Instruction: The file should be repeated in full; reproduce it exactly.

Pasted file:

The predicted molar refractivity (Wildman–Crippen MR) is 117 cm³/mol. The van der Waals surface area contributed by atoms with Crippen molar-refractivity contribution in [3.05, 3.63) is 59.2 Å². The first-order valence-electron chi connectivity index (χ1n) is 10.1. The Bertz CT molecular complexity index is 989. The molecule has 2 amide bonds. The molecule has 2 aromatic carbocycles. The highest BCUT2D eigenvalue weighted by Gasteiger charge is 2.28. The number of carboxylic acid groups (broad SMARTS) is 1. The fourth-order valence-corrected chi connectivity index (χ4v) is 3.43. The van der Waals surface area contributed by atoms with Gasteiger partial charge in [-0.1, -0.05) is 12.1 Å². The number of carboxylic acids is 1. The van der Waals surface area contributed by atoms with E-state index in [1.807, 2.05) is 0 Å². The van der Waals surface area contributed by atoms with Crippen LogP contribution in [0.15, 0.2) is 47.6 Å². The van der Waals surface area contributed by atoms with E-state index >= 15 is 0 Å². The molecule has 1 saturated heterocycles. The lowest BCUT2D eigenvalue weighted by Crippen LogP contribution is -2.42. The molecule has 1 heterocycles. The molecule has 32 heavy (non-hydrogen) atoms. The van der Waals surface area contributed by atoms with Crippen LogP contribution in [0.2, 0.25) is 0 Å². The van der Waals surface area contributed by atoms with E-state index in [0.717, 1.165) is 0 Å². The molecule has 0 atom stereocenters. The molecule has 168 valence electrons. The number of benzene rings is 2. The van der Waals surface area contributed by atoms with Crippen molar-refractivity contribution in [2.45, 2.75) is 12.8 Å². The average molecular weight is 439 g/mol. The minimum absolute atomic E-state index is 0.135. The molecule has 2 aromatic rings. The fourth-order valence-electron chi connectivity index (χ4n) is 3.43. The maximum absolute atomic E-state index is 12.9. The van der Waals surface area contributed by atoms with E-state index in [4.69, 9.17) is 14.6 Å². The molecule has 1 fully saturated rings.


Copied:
The predicted molar refractivity (Wildman–Crippen MR) is 117 cm³/mol. The van der Waals surface area contributed by atoms with Crippen molar-refractivity contribution in [3.05, 3.63) is 59.2 Å². The first-order valence-electron chi connectivity index (χ1n) is 10.1. The Bertz CT molecular complexity index is 989. The molecule has 2 amide bonds. The molecule has 2 aromatic carbocycles. The highest BCUT2D eigenvalue weighted by Gasteiger charge is 2.28. The number of carboxylic acid groups (broad SMARTS) is 1. The fourth-order valence-corrected chi connectivity index (χ4v) is 3.43. The van der Waals surface area contributed by atoms with Gasteiger partial charge in [-0.1, -0.05) is 12.1 Å². The number of carboxylic acids is 1. The van der Waals surface area contributed by atoms with E-state index in [1.807, 2.05) is 0 Å². The van der Waals surface area contributed by atoms with Crippen LogP contribution in [0.15, 0.2) is 47.6 Å². The van der Waals surface area contributed by atoms with E-state index >= 15 is 0 Å². The molecule has 1 saturated heterocycles. The lowest BCUT2D eigenvalue weighted by Crippen LogP contribution is -2.42. The molecule has 1 heterocycles. The molecule has 32 heavy (non-hydrogen) atoms. The van der Waals surface area contributed by atoms with Crippen LogP contribution in [0.2, 0.25) is 0 Å². The van der Waals surface area contributed by atoms with E-state index in [0.717, 1.165) is 0 Å². The molecule has 0 atom stereocenters. The molecule has 168 valence electrons. The number of benzene rings is 2. The van der Waals surface area contributed by atoms with Crippen molar-refractivity contribution in [2.45, 2.75) is 12.8 Å². The average molecular weight is 439 g/mol. The minimum absolute atomic E-state index is 0.135. The molecule has 2 aromatic rings. The fourth-order valence-electron chi connectivity index (χ4n) is 3.43. The maximum absolute atomic E-state index is 12.9. The van der Waals surface area contributed by atoms with E-state index in [4.69, 9.17) is 14.6 Å². The molecule has 1 fully saturated rings.